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Accepted Scientific Name: Arrojadoa penicillata (Gürke) Britton & Rose
Cactaceae (Backeberg) 2: 171. 1920 [9 Sep 1920] Backeb.
Origin and Habitat: Arrojadoa penicillata occurs in southwestern Pernambuco, northern and eastern Bahia east of the Chapada Diamantina, and in the valley of Rio Jequitinhonha, in the northeastern part of Minas Gerais (Brazil).
Altitude range: It grows at altitudes from 200 to 850 metres above sea level.
Habitat and Ecology: The species can be found in granite/gneiss inselbergs or lajedos, sand dunes, and stony ground (rarely in limestone), where it grows under or through shrubs in the caatinga-agreste and caatinga-campo rupestre (dry brush and other thorny plants). This species is widespread and common throughout its range. The habitat of this plant is under degradation due to deforestation for logging, agriculture, cattle ranching, urbanization, quarrying, and due to fires.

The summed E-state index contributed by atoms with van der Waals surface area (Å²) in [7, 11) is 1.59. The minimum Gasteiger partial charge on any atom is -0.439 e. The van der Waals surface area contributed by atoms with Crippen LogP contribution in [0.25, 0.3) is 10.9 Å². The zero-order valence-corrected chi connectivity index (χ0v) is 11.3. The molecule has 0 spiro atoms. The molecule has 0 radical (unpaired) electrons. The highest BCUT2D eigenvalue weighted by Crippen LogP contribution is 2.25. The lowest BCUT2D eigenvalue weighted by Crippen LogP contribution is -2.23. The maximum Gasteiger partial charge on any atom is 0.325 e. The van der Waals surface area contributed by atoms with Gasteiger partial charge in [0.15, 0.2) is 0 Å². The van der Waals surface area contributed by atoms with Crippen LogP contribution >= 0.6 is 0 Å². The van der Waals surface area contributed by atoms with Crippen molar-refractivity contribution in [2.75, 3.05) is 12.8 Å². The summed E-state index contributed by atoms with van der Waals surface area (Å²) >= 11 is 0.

- Arrojadoa penicillata (Gürke) Britton & Rose
Arrojadoa penicillata (Gürke) Britton & Rose
Cactaceae (Backeberg) 2: 171. 1920 [9 Sep 1920]
- Arrojadoa penicillata (Gürke) Britton & Rose
Arrojadoa penicillata var. decumbens Backeb. & Voll
Arch. Jard. Bot. Rio de Janeiro 9: 164, fig. 1950
Accepted name in llifle Database:
Arrojadoa penicillata var. spinosior Buining & Bredero
Succulenta (Netherlands) 59(1): 20 (1980).
PORTUGUESE (Português): Rabo-de-raposa
Description: Arrojadoa penicillata is a shrubby, much branched cactus, to 2 m high often supported by the surrounding vegetation or semi-scandent to decumbent (especially when growing in sand-dunes). The bright crimson flowers are produced at the growing tip of stems from the cephalium (a structure of wool and bristles at terminal ends of joints forming a thick ring around the stem), they measure 4 cm in length. The slender stems rarely exceed 10 mm in diameter except near the cephalium. There are about 10 low ribs with closely set areoles bearing short spreading spines. It is not easy to maintain, but very interesting to cultivate.